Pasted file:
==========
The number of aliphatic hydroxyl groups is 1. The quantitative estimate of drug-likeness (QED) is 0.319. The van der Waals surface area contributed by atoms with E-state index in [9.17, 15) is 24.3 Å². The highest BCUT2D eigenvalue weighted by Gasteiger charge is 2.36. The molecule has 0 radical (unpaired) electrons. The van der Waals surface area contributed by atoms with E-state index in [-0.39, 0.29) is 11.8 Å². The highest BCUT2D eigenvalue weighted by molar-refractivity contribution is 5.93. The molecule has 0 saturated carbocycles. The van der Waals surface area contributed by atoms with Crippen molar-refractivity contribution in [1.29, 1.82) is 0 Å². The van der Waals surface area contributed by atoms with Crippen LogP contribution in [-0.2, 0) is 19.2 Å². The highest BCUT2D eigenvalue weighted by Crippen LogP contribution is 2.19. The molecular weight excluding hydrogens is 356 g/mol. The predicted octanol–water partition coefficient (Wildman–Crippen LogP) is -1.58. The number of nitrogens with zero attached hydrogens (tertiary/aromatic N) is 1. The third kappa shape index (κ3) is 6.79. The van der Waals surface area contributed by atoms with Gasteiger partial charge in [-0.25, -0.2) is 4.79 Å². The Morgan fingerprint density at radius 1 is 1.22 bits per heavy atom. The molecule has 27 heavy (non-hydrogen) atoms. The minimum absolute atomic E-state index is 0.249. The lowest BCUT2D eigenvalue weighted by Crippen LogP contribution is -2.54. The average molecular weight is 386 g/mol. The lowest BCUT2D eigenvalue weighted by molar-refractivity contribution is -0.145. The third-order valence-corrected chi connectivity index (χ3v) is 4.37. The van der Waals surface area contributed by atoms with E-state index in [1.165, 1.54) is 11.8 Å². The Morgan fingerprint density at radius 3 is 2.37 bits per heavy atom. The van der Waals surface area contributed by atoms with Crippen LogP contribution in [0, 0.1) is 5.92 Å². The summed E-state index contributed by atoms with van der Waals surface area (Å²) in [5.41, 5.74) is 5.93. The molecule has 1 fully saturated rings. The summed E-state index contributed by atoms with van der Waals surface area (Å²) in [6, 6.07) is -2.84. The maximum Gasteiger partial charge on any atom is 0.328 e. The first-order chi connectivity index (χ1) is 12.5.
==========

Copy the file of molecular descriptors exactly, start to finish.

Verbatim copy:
The number of aliphatic hydroxyl groups is 1. The quantitative estimate of drug-likeness (QED) is 0.319. The van der Waals surface area contributed by atoms with E-state index in [9.17, 15) is 24.3 Å². The highest BCUT2D eigenvalue weighted by Gasteiger charge is 2.36. The molecule has 0 radical (unpaired) electrons. The van der Waals surface area contributed by atoms with E-state index in [-0.39, 0.29) is 11.8 Å². The highest BCUT2D eigenvalue weighted by molar-refractivity contribution is 5.93. The molecule has 0 saturated carbocycles. The van der Waals surface area contributed by atoms with Crippen molar-refractivity contribution in [1.29, 1.82) is 0 Å². The van der Waals surface area contributed by atoms with Crippen LogP contribution in [-0.2, 0) is 19.2 Å². The highest BCUT2D eigenvalue weighted by Crippen LogP contribution is 2.19. The molecular weight excluding hydrogens is 356 g/mol. The predicted octanol–water partition coefficient (Wildman–Crippen LogP) is -1.58. The number of nitrogens with zero attached hydrogens (tertiary/aromatic N) is 1. The third kappa shape index (κ3) is 6.79. The van der Waals surface area contributed by atoms with Gasteiger partial charge in [-0.25, -0.2) is 4.79 Å². The Morgan fingerprint density at radius 1 is 1.22 bits per heavy atom. The molecule has 27 heavy (non-hydrogen) atoms. The minimum absolute atomic E-state index is 0.249. The lowest BCUT2D eigenvalue weighted by Crippen LogP contribution is -2.54. The average molecular weight is 386 g/mol. The lowest BCUT2D eigenvalue weighted by molar-refractivity contribution is -0.145. The third-order valence-corrected chi connectivity index (χ3v) is 4.37. The van der Waals surface area contributed by atoms with E-state index in [1.165, 1.54) is 11.8 Å². The Morgan fingerprint density at radius 3 is 2.37 bits per heavy atom. The van der Waals surface area contributed by atoms with Crippen LogP contribution in [0, 0.1) is 5.92 Å². The summed E-state index contributed by atoms with van der Waals surface area (Å²) in [5.41, 5.74) is 5.93. The molecule has 1 fully saturated rings. The summed E-state index contributed by atoms with van der Waals surface area (Å²) in [6, 6.07) is -2.84. The maximum Gasteiger partial charge on any atom is 0.328 e. The first-order chi connectivity index (χ1) is 12.5.